The 2017 Phi Delta Kappa International (PDK) Poll of the Public’s Attitudes Toward the Public Schools shows near-unanimous support (92%) for afterschool programs. What’s more, most Americans (77%) support the use of public funding to make sure all kids have access to these opportunities.
This news comes as lawmakers in DC are considering budget cuts to 21st Century Community Learning Centers (21st CCLC), the only source of federal funding dedicated to helping resource-strapped schools provide afterschool and summer learning opportunities.
In March, a White House official made headlines when he justified budget cuts by mistakenly claiming that afterschool programs show no demonstrable evidence that they are helping kids do better in school. In fact, evaluations of 21st CCLC show that students who attend after-school programs attend school more often, have lower rates of suspension, are more likely to be promoted, get better grades, reduce dropout rates, and improve in reading and math achievement.
But it seems the American public understands something about their communities that politicians considering cuts to 21st CCLC are overlooking – and the positive data is just the tip of the iceberg.
CIS of Douglas County works with the Douglas County School System to operate seven 21st CCLC programs that serve 1,600 students in 18 schools. Each of these programs was developed locally to meets the specific needs of parents, teachers and students in the community. They provide opportunities like academic tutoring, homework assistance, cultural/fine arts education, technological education, and field trips. They also cover life skills, academic motivation, college and career prospects, drug awareness, conflict resolution, and violence/gang prevention.
Evaluations of these programs show positive results overall. For example, a recent evaluation of Douglas County's STAR program showed that 85% of participating elementary students either improved their grades or maintained an A, B or C average in reading, while 87% did the same in math.
But these positive data points are only a small part of the far-reaching benefits of programs funded by 21st CCLC in communities like Douglas County.
For example, these programs provide free transportation to all students – a lifeline for working parents in this community. “Since the majority of Douglas County parents commute from Atlanta, they often get home around 6 PM or later,” explains Mitzi Teal, Executive Director of CIS of Douglas County.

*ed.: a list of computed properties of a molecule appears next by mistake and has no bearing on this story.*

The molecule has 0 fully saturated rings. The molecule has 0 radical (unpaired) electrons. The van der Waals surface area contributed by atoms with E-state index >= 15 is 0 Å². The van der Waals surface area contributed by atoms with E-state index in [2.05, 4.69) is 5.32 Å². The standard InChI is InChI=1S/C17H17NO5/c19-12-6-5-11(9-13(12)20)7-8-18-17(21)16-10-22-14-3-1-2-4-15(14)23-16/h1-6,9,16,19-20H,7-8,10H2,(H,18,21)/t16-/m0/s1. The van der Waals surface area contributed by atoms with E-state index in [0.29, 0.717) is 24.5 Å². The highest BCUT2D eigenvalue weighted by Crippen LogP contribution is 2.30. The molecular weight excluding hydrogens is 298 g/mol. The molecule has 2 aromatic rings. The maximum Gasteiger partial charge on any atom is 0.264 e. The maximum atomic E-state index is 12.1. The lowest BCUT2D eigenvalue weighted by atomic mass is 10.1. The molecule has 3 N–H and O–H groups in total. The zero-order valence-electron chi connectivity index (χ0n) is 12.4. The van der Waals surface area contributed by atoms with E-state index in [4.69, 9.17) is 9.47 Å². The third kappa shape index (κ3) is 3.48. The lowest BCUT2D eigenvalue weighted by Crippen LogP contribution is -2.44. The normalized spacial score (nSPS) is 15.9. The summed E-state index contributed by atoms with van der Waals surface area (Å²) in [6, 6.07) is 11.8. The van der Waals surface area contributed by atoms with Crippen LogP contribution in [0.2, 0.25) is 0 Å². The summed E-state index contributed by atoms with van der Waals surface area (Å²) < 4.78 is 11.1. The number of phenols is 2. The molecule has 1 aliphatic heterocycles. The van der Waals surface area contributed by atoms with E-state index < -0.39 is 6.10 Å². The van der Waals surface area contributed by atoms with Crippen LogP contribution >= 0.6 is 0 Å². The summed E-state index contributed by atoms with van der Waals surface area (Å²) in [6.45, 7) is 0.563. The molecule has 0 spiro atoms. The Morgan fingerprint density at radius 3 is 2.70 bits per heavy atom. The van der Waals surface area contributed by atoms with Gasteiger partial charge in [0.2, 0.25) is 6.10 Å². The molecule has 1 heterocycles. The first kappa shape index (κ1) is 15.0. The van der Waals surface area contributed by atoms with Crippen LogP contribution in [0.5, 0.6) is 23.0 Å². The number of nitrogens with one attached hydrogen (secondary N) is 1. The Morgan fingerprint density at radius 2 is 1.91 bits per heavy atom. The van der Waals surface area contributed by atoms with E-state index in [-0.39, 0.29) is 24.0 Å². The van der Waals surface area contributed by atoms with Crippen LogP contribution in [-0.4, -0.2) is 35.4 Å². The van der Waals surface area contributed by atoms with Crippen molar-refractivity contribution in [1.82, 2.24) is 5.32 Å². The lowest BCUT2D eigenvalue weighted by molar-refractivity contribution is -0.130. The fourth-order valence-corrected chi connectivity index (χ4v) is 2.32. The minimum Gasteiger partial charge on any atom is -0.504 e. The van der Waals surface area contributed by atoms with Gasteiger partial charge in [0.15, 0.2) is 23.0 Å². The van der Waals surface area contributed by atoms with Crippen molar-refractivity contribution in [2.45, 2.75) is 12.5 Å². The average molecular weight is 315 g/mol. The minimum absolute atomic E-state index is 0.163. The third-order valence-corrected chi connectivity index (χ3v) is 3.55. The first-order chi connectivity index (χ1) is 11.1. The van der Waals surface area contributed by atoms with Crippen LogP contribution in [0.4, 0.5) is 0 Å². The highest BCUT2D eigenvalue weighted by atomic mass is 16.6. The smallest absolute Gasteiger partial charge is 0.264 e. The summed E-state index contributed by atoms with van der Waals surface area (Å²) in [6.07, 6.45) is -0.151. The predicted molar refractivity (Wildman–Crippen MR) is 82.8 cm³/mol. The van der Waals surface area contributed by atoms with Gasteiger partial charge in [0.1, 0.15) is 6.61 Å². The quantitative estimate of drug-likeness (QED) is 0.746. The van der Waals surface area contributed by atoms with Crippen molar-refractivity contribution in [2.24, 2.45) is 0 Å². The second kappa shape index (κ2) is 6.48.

The programs also help parents meet the competing demands of working full time and raising their children. Parents of children in the STAR program overwhelmingly agreed that the program helps them ensure homework is completed and turned in on time. This allows them to focus on much-needed family time once everyone is finally at home.
Perhaps even more important is the social emotional support the program provides for students.
Teal has observed how support from the program motivates her students, improves their self-esteem and teaches them resilience that improves their engagement in the classroom – all important developmental benefits that are not necessarily capture in the evaluation data.
This social emotional support is critical for kids like Kevin*, who has always struggled academically and simply needed some extra encouragement.
When he started the program in third grade, Kevin was 2-3 years behind. At this pivotal age when reading becomes a critical requirement for learning, he was becoming discouraged as he fell further and further behind his peers.
“Despite a positive home environment and school day support, Kevin still needed the additional support because every child just learns at a different pace,” said Teal.
Because of the STAR program, Kevin was connected to that additional support that he needed, and his grades and test scores have since improved. But most importantly, Kevin’s attitude towards school has changed fundamentally.
“I can see it on his face that he is proud of himself,” Teal said.
Without 21st CCLC funding, it would certainly be a challenge to continue this critical community support with the same rigor and attention to the needs of parents, teachers and students. For kids like Kevin, that might mean falling behind in school again. And for working parents who rely on a safe place for their kids to go after school, that could mean a difficult financial choice.
Perhaps that’s why Americans overwhelmingly favor these programs.
Fortunately, there is still time to save this grant. Your voice can make the difference. Members want to hear from their constituents now about the value this delivers to communities nationwide.
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